The state resubmitted its waiver plan last month without the cap on nursing hours because of a provision in the American Rescue Plan Act requiring states to maintain the existing level home and community based services.

But the change of plans also brings agency leaders back to square one with their efforts to reach more of the thousands of people with disabilities who are awaiting services.

Advocates and families have been asking the state to ramp up funding for waiver services. Challenges exist beyond funding, though. Providers, for example, have struggled to keep enough direct-support professionals on their payroll to carry out the services. 

“Our goal with the proposed changes was to serve as many people as possible,” Fitzgerald said in a statement Thursday. “While we removed the proposed caps on skilled nursing and additional staffing hours from our waiver application, we are not abandoning our commitment to the 7,000 people who still wait to be served.”

State Sen. Sally Harrell, an Atlanta Democrat, is pushing a different approach: lobbying the governor to increase funding for services enough to knock out the waiting list over the next five years.

“The state has enough revenue to fund more waivers,” Harrell said Thursday. "They just haven’t had the political will to do it. So, setting the cap was not necessary. Taking from one group to serve another group was not necessary because the state has the money to serve both."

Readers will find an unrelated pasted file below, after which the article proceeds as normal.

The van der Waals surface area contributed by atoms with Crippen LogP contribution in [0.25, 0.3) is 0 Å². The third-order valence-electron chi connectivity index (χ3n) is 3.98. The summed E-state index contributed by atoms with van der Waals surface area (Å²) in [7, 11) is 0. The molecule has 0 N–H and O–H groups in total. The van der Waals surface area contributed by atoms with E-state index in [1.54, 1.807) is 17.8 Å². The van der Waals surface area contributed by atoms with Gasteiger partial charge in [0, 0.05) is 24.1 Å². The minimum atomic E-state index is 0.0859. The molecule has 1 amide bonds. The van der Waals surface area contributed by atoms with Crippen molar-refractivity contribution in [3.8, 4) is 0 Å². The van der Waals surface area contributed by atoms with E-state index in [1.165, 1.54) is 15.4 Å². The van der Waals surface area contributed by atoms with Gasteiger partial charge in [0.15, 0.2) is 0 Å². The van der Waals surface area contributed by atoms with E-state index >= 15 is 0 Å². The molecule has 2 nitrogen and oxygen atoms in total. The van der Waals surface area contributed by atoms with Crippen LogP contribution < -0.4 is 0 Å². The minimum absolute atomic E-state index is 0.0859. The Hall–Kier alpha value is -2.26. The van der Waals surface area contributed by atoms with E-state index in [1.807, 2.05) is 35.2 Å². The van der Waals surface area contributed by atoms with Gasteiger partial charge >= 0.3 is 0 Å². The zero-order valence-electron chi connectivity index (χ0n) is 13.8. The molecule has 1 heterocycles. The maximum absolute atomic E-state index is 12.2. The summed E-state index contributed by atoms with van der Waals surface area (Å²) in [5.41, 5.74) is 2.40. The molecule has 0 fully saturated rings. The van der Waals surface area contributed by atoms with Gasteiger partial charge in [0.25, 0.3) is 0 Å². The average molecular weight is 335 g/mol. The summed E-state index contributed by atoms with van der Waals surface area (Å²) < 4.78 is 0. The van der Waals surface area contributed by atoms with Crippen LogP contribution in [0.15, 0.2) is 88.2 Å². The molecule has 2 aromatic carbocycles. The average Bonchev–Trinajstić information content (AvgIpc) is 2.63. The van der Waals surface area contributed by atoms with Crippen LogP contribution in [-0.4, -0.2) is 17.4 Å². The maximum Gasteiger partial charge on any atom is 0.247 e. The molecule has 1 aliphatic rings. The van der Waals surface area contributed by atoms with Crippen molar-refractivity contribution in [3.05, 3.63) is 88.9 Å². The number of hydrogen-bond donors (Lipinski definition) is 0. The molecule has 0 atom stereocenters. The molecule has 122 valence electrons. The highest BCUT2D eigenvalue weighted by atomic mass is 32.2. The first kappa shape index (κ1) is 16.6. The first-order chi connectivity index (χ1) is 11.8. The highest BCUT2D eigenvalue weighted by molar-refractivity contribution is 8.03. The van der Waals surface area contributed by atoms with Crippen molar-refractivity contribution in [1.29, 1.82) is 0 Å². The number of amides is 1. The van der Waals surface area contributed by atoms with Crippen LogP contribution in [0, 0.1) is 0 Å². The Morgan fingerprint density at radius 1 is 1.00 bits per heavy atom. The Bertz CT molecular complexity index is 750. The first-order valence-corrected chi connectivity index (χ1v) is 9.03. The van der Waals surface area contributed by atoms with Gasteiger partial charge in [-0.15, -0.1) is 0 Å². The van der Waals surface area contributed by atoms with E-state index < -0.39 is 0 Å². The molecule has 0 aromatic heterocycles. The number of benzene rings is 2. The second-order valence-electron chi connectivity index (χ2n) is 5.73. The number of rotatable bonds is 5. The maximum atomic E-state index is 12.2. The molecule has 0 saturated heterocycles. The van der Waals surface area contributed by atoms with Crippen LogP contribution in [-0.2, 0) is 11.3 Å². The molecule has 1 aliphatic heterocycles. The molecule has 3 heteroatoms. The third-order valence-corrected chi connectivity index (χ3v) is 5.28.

Gov. Brian Kemp’s spokesperson, Katie Byrd, said Thursday the governor’s office is not yet ready to discuss budget items. The governor will formally unveil his spending plan next month when lawmakers return to Atlanta for the legislative session. As directed by the governor, Fitzgerald submitted a flat budget proposal for her agency.

State lawmakers have been funding about 100 to 250 waivers each year in recent years. But the push for more funding now comes as the state sees its coffers swell. Revenues for the year so far are up nearly 17% over last year, according to a report issued this week. 

“We hope that the governor will use surplus funds to increase the number of waivers available to support individuals with developmental disabilities and their families,” said Eric Jacobson, executive director of the Georgia Council on Developmental Disabilities. “In addition, we hope that the governor will provide the funds to increase wages for direct support professionals.”

The jump in revenue means there will also be many other causes competing for a slice of the funding — even as politicians champion election-year pitches to cut taxes.

“You don’t cut taxes before you serve these people,” Harrell said. “Because this is something that’s part of basic governance."

“People are afraid to make commitments that you have to keep year after year after year, which this would be one of them, because we don’t know what’s on the horizon in terms of the economy,” she said. “But, to me, if we’re going to do it, then now’s the time.” 

This story comes to GPB through a reporting partnership with Georgia Recorder.